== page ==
on 26 December 2014
THE KILLERS  [Blu-ray] There is More Than One Way to Kill a Man! Explosively NEW in Color!
“I gotta find out what makes a man decide not to run. Why all of a sudden he’d rather die.”
So muses hitman Charlie [Lee Marvin] after his high-priced victim Johnny North [John Cassavetes] gives in without a fight. Obsessed with the answer, Charlie and his hot-headed associate Lee [Clu Gulager] track down Johnny’s associates, and uncover a complex web of crime and deceit involving his femme fatale girlfriend Sheila [Angie Dickinson] and ruthless mob boss Jack Browning [Ronald Reagan] in his last screen role.
Loosely inspired by the Ernest Hemingway story, and directed by Don Siegel, whose many other taut, efficient thrillers include ‘Dirty Harry’ and the original ‘Invasion of the Body Snatchers,’ ‘The Killers’ was commissioned as the very first “TV movie,” but was given a cinema release because of its violence – although a cast like that really belonged on the big screen in the first place.
FILM FACT: ‘The Killers’ was intended to be the very first "made for TV movie", but NBC judged it too violent to broadcast, so Universal released the movie in theaters instead. Steve McQueen and George Peppard were considered for the Johnny North role. Don Siegel had originally been hired as director of the earlier 1946 version of the same story, but had been fired. Actress Virginia Christine had also appeared in the 1946 version.
Cast: Lee Marvin, Angie Dickinson, John Cassavetes, Clu Gulager, Claude Akins, Norman Fell, Ronald Reagan, Virginia Christine, Don Haggerty, Robert Phillips, Kathleen O'Malley, Ted Jacques, Irvin Mosley Jr., Jimmy Joyce, Davis Roberts, Hall Brock, Burt Mustin, Peter Hobbs, John Copage, Tyler McVey, Seymour Cassel, Scott Hale, Richard Lane (uncredited), Don Siegel (uncredited), Bert Stevens (uncredited) and Nancy Wilson (singer) (uncredited)
Director: Don Siegel
Producer: Don Siegel
Screenplay: Gene L. Coon and Ernest Hemingway (story)
Composer: John Williams and Fred Steiner (uncredited)
Cinematography: Richard L. Rawlings
Video Resolution: 1080p
Aspect Ratio: 1.33:1 and 1.85:1
Audio: English: 2.0 LPCM Mono Audio
Running Time: 95 mins
Region: Region B/2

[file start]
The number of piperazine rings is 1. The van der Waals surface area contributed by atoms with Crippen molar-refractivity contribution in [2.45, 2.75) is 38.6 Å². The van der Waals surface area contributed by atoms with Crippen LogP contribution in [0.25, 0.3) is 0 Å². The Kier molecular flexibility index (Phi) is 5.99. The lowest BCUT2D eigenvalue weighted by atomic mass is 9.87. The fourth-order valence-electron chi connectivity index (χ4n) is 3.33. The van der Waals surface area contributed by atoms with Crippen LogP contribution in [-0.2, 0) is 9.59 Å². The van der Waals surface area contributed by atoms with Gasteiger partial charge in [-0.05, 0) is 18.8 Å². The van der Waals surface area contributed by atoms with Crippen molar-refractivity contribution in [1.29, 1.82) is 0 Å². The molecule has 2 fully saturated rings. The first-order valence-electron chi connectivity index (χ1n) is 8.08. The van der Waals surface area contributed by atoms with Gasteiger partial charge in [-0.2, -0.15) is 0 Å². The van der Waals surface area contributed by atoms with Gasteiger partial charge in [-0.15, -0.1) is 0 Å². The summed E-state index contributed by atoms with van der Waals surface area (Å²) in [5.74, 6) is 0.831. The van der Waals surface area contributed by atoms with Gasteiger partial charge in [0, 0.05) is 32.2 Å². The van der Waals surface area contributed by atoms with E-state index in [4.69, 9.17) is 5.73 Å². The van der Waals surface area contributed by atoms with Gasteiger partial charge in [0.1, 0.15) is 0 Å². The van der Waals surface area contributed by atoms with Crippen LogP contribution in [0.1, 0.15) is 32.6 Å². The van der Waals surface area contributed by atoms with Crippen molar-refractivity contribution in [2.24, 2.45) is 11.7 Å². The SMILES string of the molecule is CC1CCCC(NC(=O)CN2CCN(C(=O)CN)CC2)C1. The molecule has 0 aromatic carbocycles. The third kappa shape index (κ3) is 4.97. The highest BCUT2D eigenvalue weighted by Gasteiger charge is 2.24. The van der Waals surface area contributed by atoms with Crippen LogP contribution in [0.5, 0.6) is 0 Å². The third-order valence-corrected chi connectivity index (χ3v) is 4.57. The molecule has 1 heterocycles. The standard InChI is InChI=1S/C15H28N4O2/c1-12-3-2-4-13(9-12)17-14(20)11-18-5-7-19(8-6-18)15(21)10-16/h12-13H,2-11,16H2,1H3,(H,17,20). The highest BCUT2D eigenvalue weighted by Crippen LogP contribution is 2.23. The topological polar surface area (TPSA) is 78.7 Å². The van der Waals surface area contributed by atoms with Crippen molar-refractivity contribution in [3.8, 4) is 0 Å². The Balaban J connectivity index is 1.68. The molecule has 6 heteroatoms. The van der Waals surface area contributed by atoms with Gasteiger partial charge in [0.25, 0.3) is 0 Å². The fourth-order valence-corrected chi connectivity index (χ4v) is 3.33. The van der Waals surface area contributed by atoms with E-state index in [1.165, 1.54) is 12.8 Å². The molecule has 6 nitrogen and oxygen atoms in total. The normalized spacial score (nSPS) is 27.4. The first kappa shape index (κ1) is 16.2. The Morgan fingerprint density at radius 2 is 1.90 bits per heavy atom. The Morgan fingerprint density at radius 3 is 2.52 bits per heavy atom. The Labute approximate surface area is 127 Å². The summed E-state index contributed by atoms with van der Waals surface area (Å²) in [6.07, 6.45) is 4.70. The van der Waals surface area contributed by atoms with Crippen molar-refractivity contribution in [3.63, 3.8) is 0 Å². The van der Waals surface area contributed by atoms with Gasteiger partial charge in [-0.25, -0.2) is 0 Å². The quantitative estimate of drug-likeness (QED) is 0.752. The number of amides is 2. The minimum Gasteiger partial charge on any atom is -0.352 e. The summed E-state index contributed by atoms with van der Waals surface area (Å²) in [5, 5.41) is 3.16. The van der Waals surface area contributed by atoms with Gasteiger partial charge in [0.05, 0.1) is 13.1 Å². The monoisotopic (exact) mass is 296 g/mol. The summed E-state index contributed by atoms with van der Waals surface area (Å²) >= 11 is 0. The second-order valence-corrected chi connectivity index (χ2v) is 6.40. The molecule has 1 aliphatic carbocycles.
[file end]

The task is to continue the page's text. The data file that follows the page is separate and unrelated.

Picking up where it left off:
Number of discs: 1
Studio: Arrow Academy / Universal Pictures
Andrew’s Blu-ray Review: Supposedly based on the short story by Ernest Hemingway and inspired by the 1946 Burt Lancaster Black-and-White “film noir” of the same name and directed by the brilliant Don Siegel of the ‘Dirty Harry’ film. ‘The Killers’ stars Lee Marvin of ‘The Dirty Dozen’ and Clu Gulager of ‘Return of the Living Dead’ as a couple of contract assassins in a brooding crime thriller about armed robbery, double crosses, fighting over a woman and the hitmen sent in to clean up the mess.
Johnny North [John Cassavetes] of the ‘Rosemary’s Baby’ film, is a former racing driver working in a school for the blind when he is shot dead by assassins Charlie Strom [Lee Marvin] and Lee [Clu Gulager]. Instead of running, Johnny North stood still and took all the bullets, forcing seasoned pro Charlie Strom to question why and begin investigating who hired them for the hit, which leads them back to femme fatale Sheila Farr [Angie Dickinson] of the ‘Dressed to Kill’ film and her ruthless beau Jack Browning [Ronald Reagan]. And then things get very complicated…
As a thriller ‘The Killers’ works tremendously well, the various twists and turns keeping you engaged thanks to some solid performances from all the main cast. For those of us who grew up in the ’80s it is a bit strange seeing former US President Ronald Reagan as the movie actor he was before going into politics but it’s easy to see why the American public was taken with him as he looks every inch the charismatic film star here, playing a villain for the only time in his screen career, and your eyes are immediately drawn to him whenever he’s on the screen. Lee Marvin solidifies his film tough stance guy role as the cold-hearted Charlie Strom but Clu Gulager provides some of the best lines and his background interactions and likes wiping his sunglasses on an informant’s head whilst Lee Marvin is interrogating him and makes him have fun to watch as Ronald Reagan is commanding the scenario. John Cassavetes and Angie Dickinson do not quite shine as much as their co-stars but that’s more to do with the strength of Lee Marvin, Ronald Reagan and Clu Gulager’s collective presence rather than their performances.
The racing car scenes mean there’s a lot of fake-looking process shots. But the greatness of the made for TV movie is in the cast. Along with the names I already mentioned it has Claude Akins in an outstanding performance as Johnny’s loyal right hand man during his racing career. To see him cry about Johnny North’s death after telling the killers his story is heart-breaking. He knew what Johnny North was getting himself into but couldn’t talk him out of it.